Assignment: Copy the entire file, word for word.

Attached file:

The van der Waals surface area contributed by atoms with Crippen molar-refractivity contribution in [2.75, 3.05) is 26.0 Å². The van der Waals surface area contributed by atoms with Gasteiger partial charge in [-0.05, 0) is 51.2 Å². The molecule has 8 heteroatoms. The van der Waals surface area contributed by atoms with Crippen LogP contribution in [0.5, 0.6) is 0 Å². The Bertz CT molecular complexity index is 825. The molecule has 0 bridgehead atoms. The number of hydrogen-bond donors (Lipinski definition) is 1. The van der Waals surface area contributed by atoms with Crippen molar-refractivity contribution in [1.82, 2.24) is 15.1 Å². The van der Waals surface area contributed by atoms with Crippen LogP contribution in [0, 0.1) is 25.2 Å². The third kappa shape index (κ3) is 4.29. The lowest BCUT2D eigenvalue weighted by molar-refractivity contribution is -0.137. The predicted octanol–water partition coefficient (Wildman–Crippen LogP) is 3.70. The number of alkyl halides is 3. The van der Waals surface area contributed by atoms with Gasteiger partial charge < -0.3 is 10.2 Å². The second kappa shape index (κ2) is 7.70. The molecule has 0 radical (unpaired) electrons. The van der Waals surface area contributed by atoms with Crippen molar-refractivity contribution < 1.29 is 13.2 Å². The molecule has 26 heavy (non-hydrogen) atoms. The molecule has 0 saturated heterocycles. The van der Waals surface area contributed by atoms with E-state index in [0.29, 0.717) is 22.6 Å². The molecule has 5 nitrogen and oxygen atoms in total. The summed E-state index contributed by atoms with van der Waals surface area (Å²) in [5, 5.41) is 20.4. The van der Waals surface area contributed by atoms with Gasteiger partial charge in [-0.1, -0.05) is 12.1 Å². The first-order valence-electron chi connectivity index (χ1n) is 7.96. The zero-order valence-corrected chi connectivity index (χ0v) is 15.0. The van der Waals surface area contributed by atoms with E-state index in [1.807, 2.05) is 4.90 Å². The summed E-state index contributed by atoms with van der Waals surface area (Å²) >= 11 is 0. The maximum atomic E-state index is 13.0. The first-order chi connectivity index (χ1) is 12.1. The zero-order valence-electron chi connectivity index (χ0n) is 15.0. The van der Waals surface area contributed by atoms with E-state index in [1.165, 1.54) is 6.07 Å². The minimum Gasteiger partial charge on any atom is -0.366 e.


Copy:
The van der Waals surface area contributed by atoms with Crippen molar-refractivity contribution in [2.75, 3.05) is 26.0 Å². The van der Waals surface area contributed by atoms with Gasteiger partial charge in [-0.05, 0) is 51.2 Å². The molecule has 8 heteroatoms. The van der Waals surface area contributed by atoms with Crippen LogP contribution in [0.5, 0.6) is 0 Å². The Bertz CT molecular complexity index is 825. The molecule has 0 bridgehead atoms. The number of hydrogen-bond donors (Lipinski definition) is 1. The van der Waals surface area contributed by atoms with Crippen molar-refractivity contribution in [1.82, 2.24) is 15.1 Å². The van der Waals surface area contributed by atoms with Crippen LogP contribution in [0, 0.1) is 25.2 Å². The third kappa shape index (κ3) is 4.29. The lowest BCUT2D eigenvalue weighted by molar-refractivity contribution is -0.137. The predicted octanol–water partition coefficient (Wildman–Crippen LogP) is 3.70. The number of alkyl halides is 3. The van der Waals surface area contributed by atoms with Gasteiger partial charge < -0.3 is 10.2 Å². The second kappa shape index (κ2) is 7.70. The molecule has 0 radical (unpaired) electrons. The van der Waals surface area contributed by atoms with Crippen molar-refractivity contribution < 1.29 is 13.2 Å². The molecule has 26 heavy (non-hydrogen) atoms. The molecule has 0 saturated heterocycles. The van der Waals surface area contributed by atoms with E-state index in [0.29, 0.717) is 22.6 Å². The molecule has 5 nitrogen and oxygen atoms in total. The summed E-state index contributed by atoms with van der Waals surface area (Å²) in [5, 5.41) is 20.4. The van der Waals surface area contributed by atoms with Gasteiger partial charge in [-0.1, -0.05) is 12.1 Å². The first-order valence-electron chi connectivity index (χ1n) is 7.96. The zero-order valence-corrected chi connectivity index (χ0v) is 15.0. The van der Waals surface area contributed by atoms with E-state index in [1.807, 2.05) is 4.90 Å². The summed E-state index contributed by atoms with van der Waals surface area (Å²) >= 11 is 0. The maximum atomic E-state index is 13.0. The first-order chi connectivity index (χ1) is 12.1. The zero-order valence-electron chi connectivity index (χ0n) is 15.0. The van der Waals surface area contributed by atoms with E-state index in [1.165, 1.54) is 6.07 Å². The minimum Gasteiger partial charge on any atom is -0.366 e.